In a first, Alpha variant of Covid detected in pets: Study

New Delhi: Pets can be infected with the alpha variant of Covid-19 virus, which can cause heart problems in the animals, veterinarians have warned, the Daily Mail reported.

Researchers from The Ralph Veterinary Referral Centre in Marlow, the UK, reported four cases of alpha variant detected in cats and two in pet dogs.

The alpha variant — also referred to as the ‘UK’ or ‘Kent’ variant, as well as lineage B.1.1.7 — was first detected in November in the south-east of England, the report said.

It went on to rapidly outcompete the pre-existing SARS-CoV-2 variants in the country as a consequence of its increased transmissibility and infectivity.

Two of the cats and one of the dogs were identified with the variant by means of a positive polymerase chain reaction (PCR) test, while the other three pets were found to have antibodies against it two-six weeks after displaying signs of cardiac disease, the report added.

All suffered from severe myocarditis — an inflammation of the heart muscle.

Many of these pets’ owners had themselves developed respiratory symptoms and tested positive for Covid-19 three to six weeks before their animals became ill, the report said.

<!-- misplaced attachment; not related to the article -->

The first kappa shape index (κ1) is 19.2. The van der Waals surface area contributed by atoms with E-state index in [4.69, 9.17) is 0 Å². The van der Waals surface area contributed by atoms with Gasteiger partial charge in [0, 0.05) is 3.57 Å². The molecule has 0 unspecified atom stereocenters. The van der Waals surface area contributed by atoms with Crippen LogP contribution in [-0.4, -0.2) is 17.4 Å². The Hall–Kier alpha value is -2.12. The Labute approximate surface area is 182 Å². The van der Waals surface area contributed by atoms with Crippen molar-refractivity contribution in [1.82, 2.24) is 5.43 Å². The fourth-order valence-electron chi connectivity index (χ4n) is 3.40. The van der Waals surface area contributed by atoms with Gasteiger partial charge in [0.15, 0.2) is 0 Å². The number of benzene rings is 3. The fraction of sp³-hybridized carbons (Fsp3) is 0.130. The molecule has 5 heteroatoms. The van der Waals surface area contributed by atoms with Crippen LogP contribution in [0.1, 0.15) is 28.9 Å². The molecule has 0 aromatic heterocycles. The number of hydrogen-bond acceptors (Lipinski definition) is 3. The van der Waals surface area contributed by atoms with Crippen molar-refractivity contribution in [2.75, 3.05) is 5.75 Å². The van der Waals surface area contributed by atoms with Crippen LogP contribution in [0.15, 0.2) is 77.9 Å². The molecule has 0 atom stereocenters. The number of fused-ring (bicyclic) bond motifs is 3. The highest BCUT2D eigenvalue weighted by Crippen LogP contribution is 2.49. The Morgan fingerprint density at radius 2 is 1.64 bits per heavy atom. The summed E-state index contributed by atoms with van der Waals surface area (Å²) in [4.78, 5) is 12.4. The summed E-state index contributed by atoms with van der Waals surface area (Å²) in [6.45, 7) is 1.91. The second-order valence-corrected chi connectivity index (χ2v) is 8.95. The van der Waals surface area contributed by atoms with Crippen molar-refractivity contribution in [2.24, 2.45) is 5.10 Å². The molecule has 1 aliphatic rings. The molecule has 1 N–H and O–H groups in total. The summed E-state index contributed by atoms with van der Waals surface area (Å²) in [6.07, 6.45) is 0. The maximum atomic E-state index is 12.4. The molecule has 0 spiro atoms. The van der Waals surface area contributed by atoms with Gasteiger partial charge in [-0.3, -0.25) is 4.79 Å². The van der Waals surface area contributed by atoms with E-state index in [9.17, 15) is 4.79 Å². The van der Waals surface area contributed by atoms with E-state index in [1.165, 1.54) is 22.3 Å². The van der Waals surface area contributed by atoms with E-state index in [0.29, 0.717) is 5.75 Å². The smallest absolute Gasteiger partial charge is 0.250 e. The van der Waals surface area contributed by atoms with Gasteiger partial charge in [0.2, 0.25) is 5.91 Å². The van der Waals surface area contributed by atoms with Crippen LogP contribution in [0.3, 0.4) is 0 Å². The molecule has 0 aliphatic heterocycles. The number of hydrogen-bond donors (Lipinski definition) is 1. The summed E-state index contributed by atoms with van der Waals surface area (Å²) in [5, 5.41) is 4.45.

“Our study reports the first cases of cats and dogs affected by the Covid-19 alpha variant,” said the paper’s author and veterinary cardiologist, Luca Ferasin, from The Ralph Veterinary Referral Centre, the report said.

He said the findings highlight, more than ever, the risk that companion animals can become infected with SARS-CoV-2.

“We also reported the atypical clinical manifestations characterised by severe heart abnormalities, which is a well-recognised complication in people affected by Covid-19, but has never described in pets before,” Ferasin said.

Despite these examples of pets contracting the alpha variant, Ferasin noted that “Covid-19 infection in pets remains a relatively rare condition”.

He concluded: “Based on our observations, it seems that the transmission occurs from humans to pets, rather than vice-versa,” the report said.



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